By Sheldon C. Bachus
As a United Nations field advisor, I was under contract with the United Nations Development Programme and the Ghanaian government to provide computer technology support to the Volta River Authority (VRA).
As I departed for Africa, I realized that what I was setting out to change would end up changing me. Although this assignment took place two decades ago, the experience still shapes many aspects of my professional life—from how I manage computer resources to how I view IT in the developed and developing worlds.
Technology management and culture
My responsibilities included providing general software application design and implementation support. Shortly after my arrival at VRA headquarters in Accra, it was apparent that I was also expected to provide technical support for a variety of other areas. The major surprise was—I would also have the operational responsibility for VRA’s data processing operation. Luckily, I had previously managed mainframe shops.
A Ghanaian worker assigned to the project by VRA managed day-to-day operations while I focused on long-range planning, review, and application design and development.
One of the challenges I faced required that I quickly learn diplomatic skills. Frequently, data entry operators would ask me to resolve a minor issue—a batch was out of balance or a deadline was missed. Usually, the issue involved a conflict between operators or operations staff.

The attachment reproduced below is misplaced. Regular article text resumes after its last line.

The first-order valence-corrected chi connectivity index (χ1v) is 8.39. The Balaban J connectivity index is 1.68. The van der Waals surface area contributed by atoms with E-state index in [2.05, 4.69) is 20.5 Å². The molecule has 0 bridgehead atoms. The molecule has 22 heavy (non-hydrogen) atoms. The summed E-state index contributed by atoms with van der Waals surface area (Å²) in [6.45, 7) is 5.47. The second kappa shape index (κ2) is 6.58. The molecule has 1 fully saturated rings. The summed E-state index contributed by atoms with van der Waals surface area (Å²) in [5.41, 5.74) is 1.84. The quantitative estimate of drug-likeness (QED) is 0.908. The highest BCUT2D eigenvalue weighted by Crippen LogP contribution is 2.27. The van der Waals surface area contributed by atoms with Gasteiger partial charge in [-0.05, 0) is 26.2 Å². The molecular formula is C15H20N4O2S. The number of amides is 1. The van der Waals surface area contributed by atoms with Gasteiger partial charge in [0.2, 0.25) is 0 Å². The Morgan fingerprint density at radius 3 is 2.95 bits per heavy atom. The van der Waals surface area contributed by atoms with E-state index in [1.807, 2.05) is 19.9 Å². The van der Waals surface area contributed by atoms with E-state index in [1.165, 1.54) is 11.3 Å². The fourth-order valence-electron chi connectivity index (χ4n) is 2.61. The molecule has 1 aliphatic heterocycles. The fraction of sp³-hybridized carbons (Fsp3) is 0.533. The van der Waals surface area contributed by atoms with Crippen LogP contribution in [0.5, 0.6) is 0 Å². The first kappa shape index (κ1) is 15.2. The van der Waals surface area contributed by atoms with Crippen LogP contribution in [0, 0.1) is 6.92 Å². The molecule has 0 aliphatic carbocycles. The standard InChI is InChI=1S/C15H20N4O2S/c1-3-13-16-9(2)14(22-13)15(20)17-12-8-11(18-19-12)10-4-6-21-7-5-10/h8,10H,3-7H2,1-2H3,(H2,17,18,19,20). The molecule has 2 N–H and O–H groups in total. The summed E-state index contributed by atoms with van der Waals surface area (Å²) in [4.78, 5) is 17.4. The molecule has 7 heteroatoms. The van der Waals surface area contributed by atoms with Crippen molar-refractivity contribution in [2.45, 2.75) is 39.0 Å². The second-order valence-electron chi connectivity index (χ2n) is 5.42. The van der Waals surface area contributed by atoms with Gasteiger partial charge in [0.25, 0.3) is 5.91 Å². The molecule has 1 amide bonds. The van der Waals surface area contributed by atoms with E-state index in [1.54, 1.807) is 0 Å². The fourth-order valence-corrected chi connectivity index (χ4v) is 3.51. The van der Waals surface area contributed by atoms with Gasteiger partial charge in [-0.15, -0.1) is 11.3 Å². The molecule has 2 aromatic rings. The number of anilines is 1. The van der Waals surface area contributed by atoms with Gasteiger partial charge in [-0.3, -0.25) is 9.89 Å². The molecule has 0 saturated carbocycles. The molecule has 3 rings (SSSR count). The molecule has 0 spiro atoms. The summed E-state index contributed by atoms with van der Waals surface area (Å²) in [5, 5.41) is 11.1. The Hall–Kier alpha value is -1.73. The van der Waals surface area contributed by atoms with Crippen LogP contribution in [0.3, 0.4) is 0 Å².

I was a bit concerned that the staff members were avoiding the chain of command already built into VRA’s data processing operation. Why where Ghanaian staff coming to me to solve their problems?
I later realized that because I was a foreigner, the Ghanaian staff members viewed me as a neutral party with no stake in their problems.
In almost every instance, the individuals involved with a conflict were from different Ghanaian culture groups—one might be a Ga and the other an Ewe, for example. Once I was aware of this, I quickly involved my counterpart in the mediation process, and the staff eventually realized that he, too, would solve their differences fairly.
Modifying management goals
Early during my tenure with the VRA, I had been asked by the Authority’s engineering staff to develop a hydrological database and reservoir modeling system to help them manage the hydroelectric resources provided by the Akosombo Dam and the resulting Volta Lake.
Volta Lake is one of the world’s largest hydroelectric reservoirs, covering approximately 8,500 square kilometers with a storage capacity of nearly 150 million cubic meters. The VRA is charged with the lake’s management, as well as the generation and transmission of electrical power from the dam’s six huge turbines.
We decided to cast the project into two phases:
- Phase 1: Development of HYDRO, a hydrological database containing observed rainfall and river flow data. This information was historically recorded at various stations in the Volta Lake catchment.
- Phase 2: Creation of the Akosombo Flood Routing Model (AFROMOD), a simulation system designed to predict the expected “flood” and requisite discharge at the Akosombo dam site.
The HYDRO database was to be implemented as flat ASCII table files, with each flat file either directly accessed on a sequential record-by-record basis, or by indirect index files defining logical subsets of the master table file.
These subsets were typically organized as groups of river flow or rainfall data sorted in time series order. They were to be plugged into the AFROMOD simulation system.
The primary purpose of AFROMOD was to establish the specific river flow and rainfall stations that could be used to predict and control the discharge at Akosombo Dam. As such, AFROMOD was to be developed using both conventional bivariate linear regression, as well as multivariate, correlation methodologies.
The project takes shape
The Ghanaians had kept excellent hydrological records, so we were able to populate the HYDRO database with an accurate set of catchment data.